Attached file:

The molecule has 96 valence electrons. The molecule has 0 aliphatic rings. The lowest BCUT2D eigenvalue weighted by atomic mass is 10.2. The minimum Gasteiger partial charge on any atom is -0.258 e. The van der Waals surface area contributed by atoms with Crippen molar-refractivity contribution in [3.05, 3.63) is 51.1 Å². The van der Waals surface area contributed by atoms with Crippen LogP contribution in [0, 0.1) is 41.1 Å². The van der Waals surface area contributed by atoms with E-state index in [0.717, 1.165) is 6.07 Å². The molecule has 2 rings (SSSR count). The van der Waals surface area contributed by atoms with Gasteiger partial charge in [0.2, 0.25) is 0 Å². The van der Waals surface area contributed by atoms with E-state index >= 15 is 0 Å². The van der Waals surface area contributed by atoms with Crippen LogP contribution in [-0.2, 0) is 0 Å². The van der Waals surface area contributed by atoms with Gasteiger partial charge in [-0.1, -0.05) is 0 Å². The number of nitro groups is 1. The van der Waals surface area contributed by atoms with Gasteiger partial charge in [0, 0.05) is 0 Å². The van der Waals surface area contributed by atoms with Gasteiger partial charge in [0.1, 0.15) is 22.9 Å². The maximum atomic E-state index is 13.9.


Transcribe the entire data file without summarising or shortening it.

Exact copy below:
The molecule has 96 valence electrons. The molecule has 0 aliphatic rings. The lowest BCUT2D eigenvalue weighted by atomic mass is 10.2. The minimum Gasteiger partial charge on any atom is -0.258 e. The van der Waals surface area contributed by atoms with Crippen molar-refractivity contribution in [3.05, 3.63) is 51.1 Å². The van der Waals surface area contributed by atoms with Crippen LogP contribution in [0, 0.1) is 41.1 Å². The van der Waals surface area contributed by atoms with E-state index in [0.717, 1.165) is 6.07 Å². The molecule has 2 rings (SSSR count). The van der Waals surface area contributed by atoms with Gasteiger partial charge in [0.2, 0.25) is 0 Å². The van der Waals surface area contributed by atoms with E-state index >= 15 is 0 Å². The van der Waals surface area contributed by atoms with Crippen LogP contribution in [-0.2, 0) is 0 Å². The van der Waals surface area contributed by atoms with Gasteiger partial charge in [-0.1, -0.05) is 0 Å². The number of nitro groups is 1. The van der Waals surface area contributed by atoms with Gasteiger partial charge in [0, 0.05) is 0 Å². The van der Waals surface area contributed by atoms with Gasteiger partial charge in [0.1, 0.15) is 22.9 Å². The maximum atomic E-state index is 13.9.